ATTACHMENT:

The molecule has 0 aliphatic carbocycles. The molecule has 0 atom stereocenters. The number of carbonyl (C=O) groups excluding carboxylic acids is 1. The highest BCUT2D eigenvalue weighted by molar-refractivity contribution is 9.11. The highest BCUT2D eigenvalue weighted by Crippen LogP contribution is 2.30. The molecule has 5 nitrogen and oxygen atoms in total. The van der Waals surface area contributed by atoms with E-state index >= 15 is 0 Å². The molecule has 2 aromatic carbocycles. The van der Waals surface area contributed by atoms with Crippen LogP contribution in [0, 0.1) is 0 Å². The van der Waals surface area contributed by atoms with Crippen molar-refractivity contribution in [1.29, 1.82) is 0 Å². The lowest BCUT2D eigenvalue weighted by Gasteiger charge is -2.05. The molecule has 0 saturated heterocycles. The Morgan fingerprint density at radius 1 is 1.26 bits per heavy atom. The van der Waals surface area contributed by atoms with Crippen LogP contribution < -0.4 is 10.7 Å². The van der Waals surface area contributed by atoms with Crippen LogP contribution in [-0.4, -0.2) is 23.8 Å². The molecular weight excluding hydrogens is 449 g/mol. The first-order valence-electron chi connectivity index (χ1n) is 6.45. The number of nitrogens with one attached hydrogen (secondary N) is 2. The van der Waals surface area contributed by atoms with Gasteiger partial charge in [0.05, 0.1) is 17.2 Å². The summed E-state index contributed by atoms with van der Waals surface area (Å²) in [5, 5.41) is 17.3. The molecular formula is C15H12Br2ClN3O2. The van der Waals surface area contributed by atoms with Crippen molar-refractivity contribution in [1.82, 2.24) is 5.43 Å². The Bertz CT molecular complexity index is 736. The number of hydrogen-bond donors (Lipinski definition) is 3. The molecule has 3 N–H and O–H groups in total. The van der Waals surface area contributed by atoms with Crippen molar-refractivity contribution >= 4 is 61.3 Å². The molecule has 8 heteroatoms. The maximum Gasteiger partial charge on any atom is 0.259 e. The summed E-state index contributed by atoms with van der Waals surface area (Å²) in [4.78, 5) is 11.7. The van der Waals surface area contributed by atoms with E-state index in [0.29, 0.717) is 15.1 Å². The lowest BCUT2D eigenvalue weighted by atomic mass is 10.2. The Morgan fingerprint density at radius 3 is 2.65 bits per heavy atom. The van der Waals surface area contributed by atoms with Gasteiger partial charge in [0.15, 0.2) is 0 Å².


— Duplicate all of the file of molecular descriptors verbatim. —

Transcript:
The molecule has 0 aliphatic carbocycles. The molecule has 0 atom stereocenters. The number of carbonyl (C=O) groups excluding carboxylic acids is 1. The highest BCUT2D eigenvalue weighted by molar-refractivity contribution is 9.11. The highest BCUT2D eigenvalue weighted by Crippen LogP contribution is 2.30. The molecule has 5 nitrogen and oxygen atoms in total. The van der Waals surface area contributed by atoms with E-state index >= 15 is 0 Å². The molecule has 2 aromatic carbocycles. The van der Waals surface area contributed by atoms with Crippen LogP contribution in [0, 0.1) is 0 Å². The van der Waals surface area contributed by atoms with Crippen molar-refractivity contribution in [1.29, 1.82) is 0 Å². The lowest BCUT2D eigenvalue weighted by Gasteiger charge is -2.05. The molecule has 0 saturated heterocycles. The Morgan fingerprint density at radius 1 is 1.26 bits per heavy atom. The van der Waals surface area contributed by atoms with Crippen LogP contribution < -0.4 is 10.7 Å². The van der Waals surface area contributed by atoms with Crippen LogP contribution in [-0.4, -0.2) is 23.8 Å². The molecular weight excluding hydrogens is 449 g/mol. The first-order valence-electron chi connectivity index (χ1n) is 6.45. The number of nitrogens with one attached hydrogen (secondary N) is 2. The van der Waals surface area contributed by atoms with Gasteiger partial charge in [0.05, 0.1) is 17.2 Å². The summed E-state index contributed by atoms with van der Waals surface area (Å²) in [5, 5.41) is 17.3. The molecular formula is C15H12Br2ClN3O2. The van der Waals surface area contributed by atoms with Crippen molar-refractivity contribution in [1.82, 2.24) is 5.43 Å². The Bertz CT molecular complexity index is 736. The number of hydrogen-bond donors (Lipinski definition) is 3. The molecule has 3 N–H and O–H groups in total. The van der Waals surface area contributed by atoms with Crippen molar-refractivity contribution >= 4 is 61.3 Å². The molecule has 8 heteroatoms. The maximum Gasteiger partial charge on any atom is 0.259 e. The summed E-state index contributed by atoms with van der Waals surface area (Å²) in [4.78, 5) is 11.7. The van der Waals surface area contributed by atoms with E-state index in [0.29, 0.717) is 15.1 Å². The lowest BCUT2D eigenvalue weighted by atomic mass is 10.2. The Morgan fingerprint density at radius 3 is 2.65 bits per heavy atom. The van der Waals surface area contributed by atoms with Gasteiger partial charge in [0.15, 0.2) is 0 Å².